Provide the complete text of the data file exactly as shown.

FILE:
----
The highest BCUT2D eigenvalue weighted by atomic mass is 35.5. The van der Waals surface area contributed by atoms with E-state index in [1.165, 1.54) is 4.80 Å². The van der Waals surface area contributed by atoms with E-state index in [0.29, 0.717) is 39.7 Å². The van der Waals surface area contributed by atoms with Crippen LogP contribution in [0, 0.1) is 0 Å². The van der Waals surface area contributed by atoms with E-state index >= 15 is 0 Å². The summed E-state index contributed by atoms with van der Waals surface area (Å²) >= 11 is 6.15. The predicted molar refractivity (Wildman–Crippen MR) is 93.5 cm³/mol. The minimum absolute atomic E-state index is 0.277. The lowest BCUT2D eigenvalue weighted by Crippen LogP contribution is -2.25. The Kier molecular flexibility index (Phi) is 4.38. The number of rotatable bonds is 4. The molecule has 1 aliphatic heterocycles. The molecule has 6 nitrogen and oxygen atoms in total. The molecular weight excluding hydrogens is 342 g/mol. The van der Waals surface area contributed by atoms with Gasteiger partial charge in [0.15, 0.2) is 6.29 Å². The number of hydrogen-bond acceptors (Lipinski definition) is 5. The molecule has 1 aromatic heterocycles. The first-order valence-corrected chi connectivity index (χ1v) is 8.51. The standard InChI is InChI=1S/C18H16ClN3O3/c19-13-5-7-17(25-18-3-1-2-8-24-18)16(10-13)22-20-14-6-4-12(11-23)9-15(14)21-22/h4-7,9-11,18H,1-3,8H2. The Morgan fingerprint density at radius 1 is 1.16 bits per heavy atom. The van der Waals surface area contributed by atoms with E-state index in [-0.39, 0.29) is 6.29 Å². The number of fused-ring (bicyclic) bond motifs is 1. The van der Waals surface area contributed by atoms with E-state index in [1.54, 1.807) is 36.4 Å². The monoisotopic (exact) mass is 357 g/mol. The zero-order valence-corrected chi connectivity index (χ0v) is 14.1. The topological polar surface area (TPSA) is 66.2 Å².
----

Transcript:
The highest BCUT2D eigenvalue weighted by atomic mass is 35.5. The van der Waals surface area contributed by atoms with E-state index in [1.165, 1.54) is 4.80 Å². The van der Waals surface area contributed by atoms with E-state index in [0.29, 0.717) is 39.7 Å². The van der Waals surface area contributed by atoms with Crippen LogP contribution in [0, 0.1) is 0 Å². The van der Waals surface area contributed by atoms with E-state index >= 15 is 0 Å². The summed E-state index contributed by atoms with van der Waals surface area (Å²) >= 11 is 6.15. The predicted molar refractivity (Wildman–Crippen MR) is 93.5 cm³/mol. The minimum absolute atomic E-state index is 0.277. The lowest BCUT2D eigenvalue weighted by Crippen LogP contribution is -2.25. The Kier molecular flexibility index (Phi) is 4.38. The number of rotatable bonds is 4. The molecule has 1 aliphatic heterocycles. The molecule has 6 nitrogen and oxygen atoms in total. The molecular weight excluding hydrogens is 342 g/mol. The van der Waals surface area contributed by atoms with Gasteiger partial charge in [0.15, 0.2) is 6.29 Å². The number of hydrogen-bond acceptors (Lipinski definition) is 5. The molecule has 1 aromatic heterocycles. The first-order valence-corrected chi connectivity index (χ1v) is 8.51. The standard InChI is InChI=1S/C18H16ClN3O3/c19-13-5-7-17(25-18-3-1-2-8-24-18)16(10-13)22-20-14-6-4-12(11-23)9-15(14)21-22/h4-7,9-11,18H,1-3,8H2. The Morgan fingerprint density at radius 1 is 1.16 bits per heavy atom. The van der Waals surface area contributed by atoms with E-state index in [-0.39, 0.29) is 6.29 Å². The number of fused-ring (bicyclic) bond motifs is 1. The van der Waals surface area contributed by atoms with E-state index in [1.54, 1.807) is 36.4 Å². The monoisotopic (exact) mass is 357 g/mol. The zero-order valence-corrected chi connectivity index (χ0v) is 14.1. The topological polar surface area (TPSA) is 66.2 Å².